Sector welcomes plan to allow sale of public land sites for less than best value

Government plans to overhaul the rules governing the sale of public land would speed up land sales and encourage regeneration, experts say.

In last week’s housing white paper, the government launched a consultation on whether the rules should be relaxed requiring local authorities to sell land to the highest bidder, so that they could sell provided the sale price was not below a certain threshold of market value.

The exact level at which this threshold would be set is also being consulted on. Currently, if a local authority wants to sell land to a developer that is not offering the best price, they can do so only with the specific approval of the secretary of state.

This is a “time-consuming process”, according to Sara Bailey, head of real estate at law firm Trowers & Hamlins, and therefore authorities prioritise upfront capital over potential long-term gains.

‘Unlock a lot of land’

So if the government goes ahead with the plans, what impact will they have?

Stewart Murray, head of the development group at GL Hearn, and former assistant director of planning at the Greater London Authority (GLA), says that many authorities currently apply to the secretary of state to sell land below the highest bid, leading to a “blockage in the system”.

The proposed measures would therefore “speed up [sales] and unlock a lot of land”, he argues.

Promoting innovation

Bailey adds that the move would free up local authorities to promote “more innovative development” and give developers that focus on regeneration more of a look-in.

“If you look at an Argent [or similar], they’re all about creating place, which means the bottom line for a bid is not as high as one for a housebuilder,” she says.

Local authorities would be able to think more long term about development and consider the social value of a proposed scheme, such as the number of jobs it creates, she adds.

“It will help on the very large-scale regeneration schemes that need a more holistic approach,” she reasons, singling out large regeneration sites in London owned by the GLA and land outside the capital owned by the Homes and Communities Agency (HCA) as specific beneficiaries.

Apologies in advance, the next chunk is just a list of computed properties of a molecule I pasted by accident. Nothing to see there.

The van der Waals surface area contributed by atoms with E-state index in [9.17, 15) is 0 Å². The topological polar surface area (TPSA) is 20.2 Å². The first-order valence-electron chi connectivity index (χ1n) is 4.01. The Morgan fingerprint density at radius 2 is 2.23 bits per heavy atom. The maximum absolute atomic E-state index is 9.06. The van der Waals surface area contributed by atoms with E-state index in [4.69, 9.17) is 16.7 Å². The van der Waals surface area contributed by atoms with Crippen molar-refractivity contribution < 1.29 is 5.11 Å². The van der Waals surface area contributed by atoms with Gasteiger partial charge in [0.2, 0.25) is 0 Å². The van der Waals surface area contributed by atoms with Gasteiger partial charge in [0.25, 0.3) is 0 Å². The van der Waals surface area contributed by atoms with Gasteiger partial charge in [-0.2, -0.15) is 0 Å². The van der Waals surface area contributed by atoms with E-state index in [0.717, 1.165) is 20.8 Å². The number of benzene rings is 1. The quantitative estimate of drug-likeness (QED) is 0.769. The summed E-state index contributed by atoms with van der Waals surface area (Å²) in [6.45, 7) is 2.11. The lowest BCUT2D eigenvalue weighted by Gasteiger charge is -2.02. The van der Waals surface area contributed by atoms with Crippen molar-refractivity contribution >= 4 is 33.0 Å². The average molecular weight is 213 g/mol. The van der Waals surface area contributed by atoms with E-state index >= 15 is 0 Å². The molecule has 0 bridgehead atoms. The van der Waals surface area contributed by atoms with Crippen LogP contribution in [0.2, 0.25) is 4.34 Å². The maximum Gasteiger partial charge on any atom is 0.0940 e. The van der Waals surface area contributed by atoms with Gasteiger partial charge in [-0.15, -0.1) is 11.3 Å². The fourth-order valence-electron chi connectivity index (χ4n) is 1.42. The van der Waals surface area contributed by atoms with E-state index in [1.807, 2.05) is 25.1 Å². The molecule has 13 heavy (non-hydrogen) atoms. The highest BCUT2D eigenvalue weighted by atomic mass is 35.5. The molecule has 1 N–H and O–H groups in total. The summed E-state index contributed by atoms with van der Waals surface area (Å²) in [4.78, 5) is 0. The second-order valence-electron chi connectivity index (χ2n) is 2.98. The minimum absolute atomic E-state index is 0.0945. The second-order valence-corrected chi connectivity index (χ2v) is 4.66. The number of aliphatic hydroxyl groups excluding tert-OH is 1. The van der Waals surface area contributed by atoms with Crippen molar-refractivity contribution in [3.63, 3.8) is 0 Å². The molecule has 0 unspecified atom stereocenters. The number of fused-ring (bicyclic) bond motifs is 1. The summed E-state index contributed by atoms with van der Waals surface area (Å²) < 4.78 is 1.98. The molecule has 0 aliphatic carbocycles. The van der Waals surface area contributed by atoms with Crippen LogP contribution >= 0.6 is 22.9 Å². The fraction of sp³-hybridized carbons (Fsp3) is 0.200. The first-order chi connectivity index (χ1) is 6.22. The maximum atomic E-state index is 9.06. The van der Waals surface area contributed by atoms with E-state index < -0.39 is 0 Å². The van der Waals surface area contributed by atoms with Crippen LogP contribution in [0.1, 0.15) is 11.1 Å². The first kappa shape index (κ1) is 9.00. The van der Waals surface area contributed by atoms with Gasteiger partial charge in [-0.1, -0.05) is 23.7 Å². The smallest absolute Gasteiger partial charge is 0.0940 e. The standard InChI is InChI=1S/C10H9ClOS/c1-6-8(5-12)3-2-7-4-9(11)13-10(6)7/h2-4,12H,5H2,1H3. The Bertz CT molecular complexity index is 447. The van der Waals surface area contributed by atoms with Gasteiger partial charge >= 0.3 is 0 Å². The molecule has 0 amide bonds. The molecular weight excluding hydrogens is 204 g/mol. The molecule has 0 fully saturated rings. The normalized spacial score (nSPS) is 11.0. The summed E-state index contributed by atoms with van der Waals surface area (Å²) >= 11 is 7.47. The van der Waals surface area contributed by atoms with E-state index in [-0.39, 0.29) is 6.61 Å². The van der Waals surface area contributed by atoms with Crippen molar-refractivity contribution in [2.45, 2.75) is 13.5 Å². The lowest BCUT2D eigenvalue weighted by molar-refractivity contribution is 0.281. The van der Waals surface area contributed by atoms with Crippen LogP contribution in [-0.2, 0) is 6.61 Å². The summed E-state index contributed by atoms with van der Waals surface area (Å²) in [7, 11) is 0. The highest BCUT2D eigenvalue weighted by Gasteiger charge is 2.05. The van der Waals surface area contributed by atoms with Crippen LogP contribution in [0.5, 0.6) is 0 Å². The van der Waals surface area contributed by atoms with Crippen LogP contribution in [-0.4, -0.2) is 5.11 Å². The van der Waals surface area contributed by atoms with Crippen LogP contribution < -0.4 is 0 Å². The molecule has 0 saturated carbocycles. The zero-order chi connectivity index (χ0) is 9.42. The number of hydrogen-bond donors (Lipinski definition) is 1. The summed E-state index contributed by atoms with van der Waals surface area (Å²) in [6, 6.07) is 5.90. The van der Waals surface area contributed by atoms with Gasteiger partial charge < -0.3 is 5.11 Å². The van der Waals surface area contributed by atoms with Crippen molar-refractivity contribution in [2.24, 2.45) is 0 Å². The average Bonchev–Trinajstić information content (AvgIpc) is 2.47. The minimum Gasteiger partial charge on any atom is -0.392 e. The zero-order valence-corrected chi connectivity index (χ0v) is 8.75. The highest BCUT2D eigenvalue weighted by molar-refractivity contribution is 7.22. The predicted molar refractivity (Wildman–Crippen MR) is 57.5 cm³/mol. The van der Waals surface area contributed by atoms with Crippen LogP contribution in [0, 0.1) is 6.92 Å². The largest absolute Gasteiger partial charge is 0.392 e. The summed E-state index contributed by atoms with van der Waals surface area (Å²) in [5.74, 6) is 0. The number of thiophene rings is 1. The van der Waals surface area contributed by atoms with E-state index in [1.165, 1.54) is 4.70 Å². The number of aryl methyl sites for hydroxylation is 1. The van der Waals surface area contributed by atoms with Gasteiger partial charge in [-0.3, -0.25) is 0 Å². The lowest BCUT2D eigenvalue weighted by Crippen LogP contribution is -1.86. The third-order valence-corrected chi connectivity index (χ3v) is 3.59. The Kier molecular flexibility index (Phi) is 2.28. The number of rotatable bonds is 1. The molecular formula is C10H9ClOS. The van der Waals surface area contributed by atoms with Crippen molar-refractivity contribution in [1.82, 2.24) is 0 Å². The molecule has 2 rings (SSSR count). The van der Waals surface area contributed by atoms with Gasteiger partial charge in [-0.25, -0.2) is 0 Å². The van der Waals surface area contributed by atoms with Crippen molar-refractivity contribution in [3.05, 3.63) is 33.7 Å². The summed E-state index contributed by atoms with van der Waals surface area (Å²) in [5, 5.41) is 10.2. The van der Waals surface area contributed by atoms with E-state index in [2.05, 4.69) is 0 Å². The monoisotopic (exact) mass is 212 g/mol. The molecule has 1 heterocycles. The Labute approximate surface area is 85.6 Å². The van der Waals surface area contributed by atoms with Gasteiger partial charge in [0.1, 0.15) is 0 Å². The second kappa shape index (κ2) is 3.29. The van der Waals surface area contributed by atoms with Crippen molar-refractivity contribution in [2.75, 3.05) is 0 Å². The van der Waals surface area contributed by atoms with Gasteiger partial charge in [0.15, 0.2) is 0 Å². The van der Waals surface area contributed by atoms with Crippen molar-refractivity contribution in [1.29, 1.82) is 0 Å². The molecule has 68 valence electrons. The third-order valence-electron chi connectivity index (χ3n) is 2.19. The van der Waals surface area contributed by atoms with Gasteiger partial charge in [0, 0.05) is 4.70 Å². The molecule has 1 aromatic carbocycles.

The proposals would also allow SME developers, which often cannot compete with their bigger, better-financed counterparts in the market, to purchase more public land sites, Bailey suggests.

London First’s head of housing Jonathan Seager agrees that freeing up local authorities to consider lower bids could lead to better-quality schemes.

“Nobody wants councils to do a poor deal, but there are obvious cases where there needs to be some flexibility [so that a deal] still provides good financial return while also producing a potentially better housing offer than if there was a higher receipt,” he says.

The plans could also encourage more affordable housing, Seager suggests. Developers that want to provide a “broader mix of homes” may not be willing to pay as much up front, and the government’s proposals could mean those developers start to win bids.

Warning sign

However, the detail of any reform is crucial, warns Murray. The new rules must be accompanied by clear frameworks for local authorities to self-regulate and decide the basis on which they accept “under-value” bids for land, he says.

“What you don’t want is to end up with a situation where local authorities are selling to the first guy who comes along and [then] realise they gave their crown jewels away,” he says.

With that proviso, the proposals could unlock the true development potential of surplus public land.

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